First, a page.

Supporting my son

My son is currently on remand waiting trial. We have had a really tricky time over the last year learning about some of the things that he has been doing, but we want to make sure that we support him through the trial so that he can get a fair process. Having family on your side can help the prisoners to have an easier time at trial and can often help the lawyers to provide the strongest possible defence in court. This blog explains how family members can help to make sure that legal process goes smoothly and that the lawyers get all of the resources that they need.

Were Your Rights Violated When You Were Arrested?

Law Blog

If you have been arrested by the police, then you may feel as if your world is crashing down around you. You may be confused, scared and annoyed at the same time, but may also be aware that you have your own rights according to the law. Do you believe that you were fairly treated during the entire process, or do you believe that you have some kind of recourse against the arresting authorities?

What Is the Procedure?

Clear rules have been written in order to ensure we not only have a law-abiding society, but also that the rights of the individual are also paramount. The police do have the right to arrest you if they consider you may be involved in a crime, so long as they have reasonable cause. You're not allowed to resist this arrest, but specific procedures have to be taken once this has happened.

What Are Your Rights?

  • You must be transmitted to a police station or other official location so that interviews will take place as part of investigation.
  • You will be asked for basic details which will include your name and address and your occupation.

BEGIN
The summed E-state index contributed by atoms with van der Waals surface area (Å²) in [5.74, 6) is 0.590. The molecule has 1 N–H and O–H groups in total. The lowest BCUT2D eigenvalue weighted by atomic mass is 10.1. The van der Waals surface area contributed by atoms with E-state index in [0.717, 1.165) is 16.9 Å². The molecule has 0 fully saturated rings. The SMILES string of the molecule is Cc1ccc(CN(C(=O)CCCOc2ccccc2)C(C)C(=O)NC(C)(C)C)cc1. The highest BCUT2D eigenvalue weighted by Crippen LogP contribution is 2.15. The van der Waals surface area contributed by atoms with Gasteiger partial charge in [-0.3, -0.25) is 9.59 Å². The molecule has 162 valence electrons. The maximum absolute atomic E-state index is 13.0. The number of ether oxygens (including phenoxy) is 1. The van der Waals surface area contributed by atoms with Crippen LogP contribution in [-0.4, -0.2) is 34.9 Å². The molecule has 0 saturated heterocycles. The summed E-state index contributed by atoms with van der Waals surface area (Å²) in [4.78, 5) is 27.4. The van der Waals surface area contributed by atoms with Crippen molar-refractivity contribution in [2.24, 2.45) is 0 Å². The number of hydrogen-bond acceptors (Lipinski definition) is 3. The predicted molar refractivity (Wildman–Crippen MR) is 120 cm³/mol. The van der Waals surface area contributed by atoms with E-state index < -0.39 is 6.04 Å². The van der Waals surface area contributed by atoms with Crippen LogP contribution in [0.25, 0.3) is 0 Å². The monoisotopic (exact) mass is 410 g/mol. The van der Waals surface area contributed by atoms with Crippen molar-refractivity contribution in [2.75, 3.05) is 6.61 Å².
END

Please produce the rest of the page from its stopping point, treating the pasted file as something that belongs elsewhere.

• The police will also take a photograph and fingerprints for identification.
  • You must have been informed by the officer on duty that you have rights to contact either a friend or relative or a legal representative.
  • They also need to tell you how long you will be held before they need to bring any charges against you and may then begin the process of interviewing you to gather evidence.
  • They have a certain amount of time to do all of this before either releasing you, or formally charging you with a crime.


Remember, they are not allowed to detain you for what is considered to be an "unreasonable" period with no charge. Usually this is four hours, but in certain circumstances they can apply to a judge for an additional warrant to extend that period. In almost every circumstance you are not required to answer any questions that they may table, but remember that anything you say can be used by them as evidence.

Remember that even though you are required to give your fingerprints, you do not have to submit to any extensive personal searches, apart from cursory investigation of any bags you are carrying, or your pockets. The police are not allowed to insist that you take part in any identification parade.

Do You Have a Case?

Always remember that you must have been given the right for a legal representative to attend and be present when ever questioned. If you weren't given this opportunity then you need to tell your legal representative as soon as possible after you are released.

If you believe that any of these rights have been violated then this may be a good cause for disputing the entire arrest procedure.


21 November 2016